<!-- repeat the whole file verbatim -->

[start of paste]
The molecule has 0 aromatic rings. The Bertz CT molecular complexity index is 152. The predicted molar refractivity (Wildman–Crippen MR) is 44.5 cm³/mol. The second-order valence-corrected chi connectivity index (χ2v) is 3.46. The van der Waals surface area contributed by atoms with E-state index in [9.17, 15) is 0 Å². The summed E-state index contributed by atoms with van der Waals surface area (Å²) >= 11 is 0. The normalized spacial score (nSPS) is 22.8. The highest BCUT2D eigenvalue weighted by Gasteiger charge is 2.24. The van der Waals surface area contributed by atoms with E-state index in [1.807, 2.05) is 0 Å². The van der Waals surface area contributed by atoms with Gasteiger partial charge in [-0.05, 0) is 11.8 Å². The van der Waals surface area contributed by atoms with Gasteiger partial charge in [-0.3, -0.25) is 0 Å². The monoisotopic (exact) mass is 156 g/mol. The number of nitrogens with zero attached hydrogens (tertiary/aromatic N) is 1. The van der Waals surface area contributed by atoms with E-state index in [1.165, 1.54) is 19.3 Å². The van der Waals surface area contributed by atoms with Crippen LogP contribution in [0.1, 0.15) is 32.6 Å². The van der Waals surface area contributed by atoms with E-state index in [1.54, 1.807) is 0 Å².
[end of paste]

The molecule has 0 aromatic rings. The Bertz CT molecular complexity index is 152. The predicted molar refractivity (Wildman–Crippen MR) is 44.5 cm³/mol. The second-order valence-corrected chi connectivity index (χ2v) is 3.46. The van der Waals surface area contributed by atoms with E-state index in [9.17, 15) is 0 Å². The summed E-state index contributed by atoms with van der Waals surface area (Å²) >= 11 is 0. The normalized spacial score (nSPS) is 22.8. The highest BCUT2D eigenvalue weighted by Gasteiger charge is 2.24. The van der Waals surface area contributed by atoms with E-state index in [1.807, 2.05) is 0 Å². The van der Waals surface area contributed by atoms with Gasteiger partial charge in [-0.05, 0) is 11.8 Å². The van der Waals surface area contributed by atoms with Gasteiger partial charge in [-0.3, -0.25) is 0 Å². The monoisotopic (exact) mass is 156 g/mol. The number of nitrogens with zero attached hydrogens (tertiary/aromatic N) is 1. The van der Waals surface area contributed by atoms with E-state index in [1.165, 1.54) is 19.3 Å². The van der Waals surface area contributed by atoms with Crippen LogP contribution in [0.1, 0.15) is 32.6 Å². The van der Waals surface area contributed by atoms with E-state index in [1.54, 1.807) is 0 Å².